GSA 2020 Connects Online

Paper No. 145-8
Presentation Time: 3:40 PM


FEDOTOVA, Anastasia and MAGNANI, Maria Beatrice, Roy M. Huffington Department of Earth Sciences, Southern Methodist University, Dallas, TX 75275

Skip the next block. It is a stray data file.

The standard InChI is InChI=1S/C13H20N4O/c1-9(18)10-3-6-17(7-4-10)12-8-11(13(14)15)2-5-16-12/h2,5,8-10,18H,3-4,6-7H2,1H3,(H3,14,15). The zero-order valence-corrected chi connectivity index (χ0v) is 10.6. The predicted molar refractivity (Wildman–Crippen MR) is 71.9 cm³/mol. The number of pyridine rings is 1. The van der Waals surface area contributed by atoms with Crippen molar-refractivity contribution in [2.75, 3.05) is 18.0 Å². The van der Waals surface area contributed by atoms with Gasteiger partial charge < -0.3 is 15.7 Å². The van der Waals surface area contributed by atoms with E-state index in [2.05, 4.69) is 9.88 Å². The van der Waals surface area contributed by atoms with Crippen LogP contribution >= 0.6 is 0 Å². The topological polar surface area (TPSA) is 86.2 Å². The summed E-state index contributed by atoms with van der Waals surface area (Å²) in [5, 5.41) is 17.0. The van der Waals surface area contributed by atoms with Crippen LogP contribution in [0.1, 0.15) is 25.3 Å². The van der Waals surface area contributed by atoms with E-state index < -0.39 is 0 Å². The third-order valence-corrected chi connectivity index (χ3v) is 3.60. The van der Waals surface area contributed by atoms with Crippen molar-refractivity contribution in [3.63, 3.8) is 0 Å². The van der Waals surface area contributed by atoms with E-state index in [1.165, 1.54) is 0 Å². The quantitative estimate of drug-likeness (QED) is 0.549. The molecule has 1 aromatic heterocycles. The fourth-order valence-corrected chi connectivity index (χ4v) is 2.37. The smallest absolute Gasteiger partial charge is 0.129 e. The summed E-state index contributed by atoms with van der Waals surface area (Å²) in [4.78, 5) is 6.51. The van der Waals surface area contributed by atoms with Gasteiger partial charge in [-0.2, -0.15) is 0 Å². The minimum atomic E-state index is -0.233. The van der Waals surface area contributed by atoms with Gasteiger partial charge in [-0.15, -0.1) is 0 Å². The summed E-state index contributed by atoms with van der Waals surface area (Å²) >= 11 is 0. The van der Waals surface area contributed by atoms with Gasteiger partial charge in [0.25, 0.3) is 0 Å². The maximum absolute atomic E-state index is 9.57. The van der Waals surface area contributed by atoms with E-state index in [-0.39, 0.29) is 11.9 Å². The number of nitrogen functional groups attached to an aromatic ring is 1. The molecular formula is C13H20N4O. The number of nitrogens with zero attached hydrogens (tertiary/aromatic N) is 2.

Tectonically active and glaciated mountain ranges experience a complex geomorphic response to the interaction of glaciers with tectonic and isostatic stresses. Sediments in quiet proglacial basins provide an understanding of the processes influencing the syn- and post-glacial evolution of the landscape (e.g. glacial advance/retreat, faults, erosion). In this study, we examine the stratigraphy and structure of the lacustrine deposits in Lago Argentino, a proglacial lake east of the Southern Patagonian Icefield that has been accumulating sediments from eight alpine lake glaciers since ice retreated from its Last Glacial Maximum (LGM) extent ~21 kyrs BP. For this study, we use 350 km of newly acquired seismic CHIRP data imaging soft sediment with decimeter-scale vertical resolution to a depth of 50 m. Data were frequency filtered (5-100-5000-6000 Hz), depth converted (1500 m/s constant velocity), and gain corrected. Across the moraine-bound sub-basins of Lago Argentino, we identify and interpret four seismic facies: 1) strongly layered, sub-horizontal glaciolacustrine sediments, 2) high amplitude, internally chaotic moraines, 3) hummocky, discontinuous ice-proximal deposits, and 4) chaotic lenses ~5 m beneath the lake floor that appear to deform glaciolacustrine sediments above and cause acoustic blanking below, suggesting either the presence of gas or material related to mass wasting deposits. Stratigraphic units within the glaciolacustrine sediments are separated by distinctive reflectors correlatable ubiquitously in the main lake basin across systems of moraines. The shallowest of these reflectors is the top of a high amplitude reflector “doublet” that shows consistent 1 m thickness and 4-7 m depth below lake floor. We interpret this marker as the older of a sequence of tephra deposits, preliminarily dated ~1300 yrs BP based on varve stratigraphy in gravity cores retrieved as part of the project. A gentle, angular unconformity bounding the deepest imaged unit 15 m below the lake floor exhibits numerous >5 m deep erosional/scouring structures. Identified spatial variations in unit thicknesses are interpreted to be related to differences in sedimentation rates with distance from glacial fronts, bedrock morphology, and differential uplift linked to glacial isostatic adjustment stages since the LGM.